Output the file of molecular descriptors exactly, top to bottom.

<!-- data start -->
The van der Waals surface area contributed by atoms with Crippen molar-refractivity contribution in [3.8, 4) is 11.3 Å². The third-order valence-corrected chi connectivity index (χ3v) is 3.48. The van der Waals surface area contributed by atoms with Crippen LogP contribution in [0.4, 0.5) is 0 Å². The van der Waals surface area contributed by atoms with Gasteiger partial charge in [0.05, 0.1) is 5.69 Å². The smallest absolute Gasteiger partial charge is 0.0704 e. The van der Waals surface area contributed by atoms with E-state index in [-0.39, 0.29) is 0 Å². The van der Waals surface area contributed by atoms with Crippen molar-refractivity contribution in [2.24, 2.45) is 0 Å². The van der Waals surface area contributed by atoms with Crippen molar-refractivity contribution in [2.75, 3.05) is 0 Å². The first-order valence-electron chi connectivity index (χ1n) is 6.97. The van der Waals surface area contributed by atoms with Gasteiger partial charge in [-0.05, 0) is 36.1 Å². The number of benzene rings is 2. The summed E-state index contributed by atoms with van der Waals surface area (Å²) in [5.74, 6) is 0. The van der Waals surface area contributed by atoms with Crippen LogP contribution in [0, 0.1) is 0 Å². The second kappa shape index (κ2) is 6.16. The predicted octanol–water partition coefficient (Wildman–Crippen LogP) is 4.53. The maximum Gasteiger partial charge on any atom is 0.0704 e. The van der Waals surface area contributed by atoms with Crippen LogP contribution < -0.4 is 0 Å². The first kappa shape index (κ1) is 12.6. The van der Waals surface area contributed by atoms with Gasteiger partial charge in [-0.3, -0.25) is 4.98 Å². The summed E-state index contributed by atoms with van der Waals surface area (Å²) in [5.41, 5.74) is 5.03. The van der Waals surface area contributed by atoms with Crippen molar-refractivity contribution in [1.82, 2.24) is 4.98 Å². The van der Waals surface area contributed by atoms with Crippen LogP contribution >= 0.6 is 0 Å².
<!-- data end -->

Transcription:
The van der Waals surface area contributed by atoms with Crippen molar-refractivity contribution in [3.8, 4) is 11.3 Å². The third-order valence-corrected chi connectivity index (χ3v) is 3.48. The van der Waals surface area contributed by atoms with Crippen LogP contribution in [0.4, 0.5) is 0 Å². The van der Waals surface area contributed by atoms with Gasteiger partial charge in [0.05, 0.1) is 5.69 Å². The smallest absolute Gasteiger partial charge is 0.0704 e. The van der Waals surface area contributed by atoms with E-state index in [-0.39, 0.29) is 0 Å². The van der Waals surface area contributed by atoms with Crippen molar-refractivity contribution in [2.24, 2.45) is 0 Å². The van der Waals surface area contributed by atoms with Crippen molar-refractivity contribution in [2.75, 3.05) is 0 Å². The first-order valence-electron chi connectivity index (χ1n) is 6.97. The van der Waals surface area contributed by atoms with Gasteiger partial charge in [-0.05, 0) is 36.1 Å². The number of benzene rings is 2. The summed E-state index contributed by atoms with van der Waals surface area (Å²) in [5.74, 6) is 0. The van der Waals surface area contributed by atoms with Crippen LogP contribution in [0, 0.1) is 0 Å². The second kappa shape index (κ2) is 6.16. The predicted octanol–water partition coefficient (Wildman–Crippen LogP) is 4.53. The maximum Gasteiger partial charge on any atom is 0.0704 e. The van der Waals surface area contributed by atoms with Crippen LogP contribution < -0.4 is 0 Å². The first kappa shape index (κ1) is 12.6. The van der Waals surface area contributed by atoms with Gasteiger partial charge in [-0.3, -0.25) is 4.98 Å². The summed E-state index contributed by atoms with van der Waals surface area (Å²) in [5.41, 5.74) is 5.03. The van der Waals surface area contributed by atoms with Crippen molar-refractivity contribution in [1.82, 2.24) is 4.98 Å². The van der Waals surface area contributed by atoms with Crippen LogP contribution >= 0.6 is 0 Å².